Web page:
Plaque psoriasis is the most common form of psoriasis and is caused by a scaly rash on the body. They can be located anywhere on the body. Common sites include the scalp, knees and elbows. The resulting patches are very scaly and can be as large as 20 centimetres. Plaque psoriasis accounts for 80-90% of those with the disease. The patches are usually very itchy and often result in bleeding ulcers. Many people experience both scars and changes in skin tone after the outbreak.

Guttate psoriasis

Guttate psoriasis is the second most common type of psoriasis. The symptoms are large red dots or drops on the skin. The rashes can appear all over the body. This type of psoriasis mainly affects children and young people. Usually, guttate psoriasis disappears over the years, but in some patients it can develop into chronic plaque psoriasis.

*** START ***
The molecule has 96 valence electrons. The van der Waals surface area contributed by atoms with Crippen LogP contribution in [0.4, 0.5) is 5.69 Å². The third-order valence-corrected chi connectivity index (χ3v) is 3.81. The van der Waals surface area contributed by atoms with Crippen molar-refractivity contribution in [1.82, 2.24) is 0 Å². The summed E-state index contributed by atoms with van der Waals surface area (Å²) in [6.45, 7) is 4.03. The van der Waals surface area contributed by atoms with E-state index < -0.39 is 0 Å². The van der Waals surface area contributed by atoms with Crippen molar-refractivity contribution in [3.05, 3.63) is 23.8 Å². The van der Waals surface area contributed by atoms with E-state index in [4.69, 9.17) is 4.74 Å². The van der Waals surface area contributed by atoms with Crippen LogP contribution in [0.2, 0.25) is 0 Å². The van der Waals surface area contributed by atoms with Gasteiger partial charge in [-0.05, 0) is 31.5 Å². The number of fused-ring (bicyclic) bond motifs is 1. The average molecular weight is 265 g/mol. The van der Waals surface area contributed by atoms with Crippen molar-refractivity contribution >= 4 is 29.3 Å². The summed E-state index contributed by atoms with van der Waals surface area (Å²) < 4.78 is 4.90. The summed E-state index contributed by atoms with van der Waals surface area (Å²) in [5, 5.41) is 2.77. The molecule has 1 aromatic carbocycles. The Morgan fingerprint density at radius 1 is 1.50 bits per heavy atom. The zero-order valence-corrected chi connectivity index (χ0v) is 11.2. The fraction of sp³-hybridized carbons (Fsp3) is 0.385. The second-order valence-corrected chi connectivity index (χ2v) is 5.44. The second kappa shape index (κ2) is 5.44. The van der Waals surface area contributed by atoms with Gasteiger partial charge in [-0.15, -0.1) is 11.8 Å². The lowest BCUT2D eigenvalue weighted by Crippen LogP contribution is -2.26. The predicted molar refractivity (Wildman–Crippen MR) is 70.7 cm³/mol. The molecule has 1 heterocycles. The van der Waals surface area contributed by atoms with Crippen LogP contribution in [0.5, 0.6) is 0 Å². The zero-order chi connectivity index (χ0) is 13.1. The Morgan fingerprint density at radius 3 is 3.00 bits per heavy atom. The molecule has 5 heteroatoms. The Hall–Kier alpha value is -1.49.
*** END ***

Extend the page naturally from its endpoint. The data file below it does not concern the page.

Inverse psoriasis

Inverse psoriasis is a red rash with a shiny surface. This type of psoriasis does not scale. Inverse psoriasis often occurs in the folds, lower abdomen and under the breasts. These are also areas that are easily irritated due to friction and sweating. Statistics have shown that inverse psoriasis most often affects overweight people.

Nail psoriasis

Nail psoriasis is just as it sounds. Psoriasis that has settled on the nail. The symptoms of this type of psoriasis are round pits on the top of the nails. Sometimes patients may experience the outer part of the nails detaching from the skin.

Pustulosis palmoplantaris